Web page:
In one incident, Shor outdrank comedian Jackie Gleason, famously leaving Gleason on the floor to prove the point. (At Toots’ funeral, the coffin had a spray of red roses with a card which read, “Save a Table for 2,” signed: Jackie Gleason.)
Shor cultivated his celebrity following by giving them unqualified admiration, loyal friendship, and a kind of happy, boozy, old-fashioned male privacy. Those whom Shor really liked were called “crum-bums”. Shor reputedly said that he didn’t care if he was a millionaire – so long as he could live like one.
In 1959, Shor sold the lease for his 51st Street restaurant for $1.5 million to William Zeckendorf. The following year, he opened at a new location at 33 West 52nd Street and tried to emulate the decor and atmosphere of the original. The then–Chief Justice, Earl Warren, considered Toots one of his closest friends. “The Chief” showed up to be photographed with a shovel full of dirt when Toots broke ground on Toots’ 52nd street “joint”.
In 1971, authorities padlocked the doors of the 52nd Street restaurant for nonpayment of federal, state, and local taxes totaling $269,516. He vowed to open again in three weeks, but 18 months passed before his restaurant at 5 East 54th Street opened. For a variety of reasons, however, his famous clientele never returned with their former regularity.
And this is from the Wikipedia page for Toots Shor’s Restaurant:
Toots Shor’s Restaurant was a restaurant and lounge owned and operated by Bernard “Toots” Shor at 51 West 51st Street in Manhattan during the 1940s and 1950s. Its oversized circular bar was a New York landmark. It was frequented by celebrities, and together with the 21 Club, the Stork Club, and El Morocco was one of the places to see and be seen. Joe DiMaggio often went there to eat, and that helped make it famous. Toots was said to do personal favors for Joe as well, at no cost.
Jackie Gleason always ate there for free. Other notable guests included Frank Sinatra, Judy Garland, Marilyn Monroe, Orson Welles, Yogi Berra, and Ernest Hemingway (Berra and Hemingway allegedly met there).
While the food at Toots Shor’s Restaurant was known to be “nuttin’ fancy” — standard American, sports-bar fare such as shrimp cocktail, steak, baked potato — the establishment became well known for who frequented there and how Shor interacted with them. Shor was a raconteur and a master of the “needle,” jibes or quips directed at the famous. Celebrity alone was not enough to receive first-class service in Shor’s restaurant. According to David Halberstam in his book The Summer of ’49, guests had to observe the unwritten “code” which prevailed in Shor’s establishment. Charlie Chaplin, who was not privy to that code, was made to wait in line. When Chaplin complained, Shor told him to entertain the others who were waiting in line. One day, MGM head Louis B. Mayer complained about waiting twenty minutes for a table and said, “I trust the food will be worth all that waiting.” Shor replied: “It’ll be better’n some of your crummy pictures I stood in line for.”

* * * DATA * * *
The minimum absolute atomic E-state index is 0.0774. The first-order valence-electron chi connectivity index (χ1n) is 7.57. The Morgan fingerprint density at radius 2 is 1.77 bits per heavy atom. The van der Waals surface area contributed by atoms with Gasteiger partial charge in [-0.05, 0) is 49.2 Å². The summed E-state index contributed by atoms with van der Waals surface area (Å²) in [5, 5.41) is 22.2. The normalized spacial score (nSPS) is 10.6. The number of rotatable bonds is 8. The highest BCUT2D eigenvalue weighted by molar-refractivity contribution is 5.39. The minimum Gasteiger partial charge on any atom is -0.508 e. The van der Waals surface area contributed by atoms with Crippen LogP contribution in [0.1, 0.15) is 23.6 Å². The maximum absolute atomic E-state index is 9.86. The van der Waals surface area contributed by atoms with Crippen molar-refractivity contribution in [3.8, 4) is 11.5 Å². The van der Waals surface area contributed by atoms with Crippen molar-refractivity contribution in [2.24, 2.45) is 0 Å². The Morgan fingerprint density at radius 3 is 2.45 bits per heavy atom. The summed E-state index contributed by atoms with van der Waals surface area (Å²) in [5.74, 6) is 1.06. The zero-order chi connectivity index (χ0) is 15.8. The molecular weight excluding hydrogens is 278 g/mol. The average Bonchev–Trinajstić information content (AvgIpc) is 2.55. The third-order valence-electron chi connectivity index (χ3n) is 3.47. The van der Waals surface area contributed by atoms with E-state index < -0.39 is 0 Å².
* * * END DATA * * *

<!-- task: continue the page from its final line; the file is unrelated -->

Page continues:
In a famous incident, Shor outdrank Jackie Gleason and left him on the floor to prove the point. Somewhat notoriously, wives were not welcome in Toots’s saloon; it was known, in the argot of the day, as a place of “booze and broads,” where ballplayers, actors and politicians mixed. Baseball players were especially welcomed; in particular, Shor admired Mickey Mantle; he also adored Joe DiMaggio. Shor always ensured that DiMaggio got first-rate service without being hassled or asked for autographs by restaurant staff, other patrons, or fans. Another prominent figure who frequented Shor’s restaurant was famed trial attorney Edward Bennett Williams.
Toots Shor cultivated his celebrity following by giving them unqualified admiration, loyal friendship, and a kind of happy, boozy, old-fashioned male privacy. Those whom Shor really liked were called “crum-bums”. Shor reputedly said that he didn’t care if he was a millionaire—so long as he could live like one. Shor was rewarded after a fashion with a mention in the 1954 Bing Crosby film, “White Christmas.” Bing comments to Rosemary Clooney, while both are raiding the restaurant refrigerator of the Vermont inn where they are staying, that the food is not as fancy as Toots Shor’s.
In 1959, Shor sold the lease for his 51st Street restaurant for $1.5 million. The following year he opened at a new location at 33 West 52nd Street and tried to emulate the decor and atmosphere of the original. The then-Chief Justice, Earl Warren, considered Toots one of his closest friends, and “The Chief” showed up to be photographed with a shovel full of dirt when Toots broke ground on his 52nd street “joint.”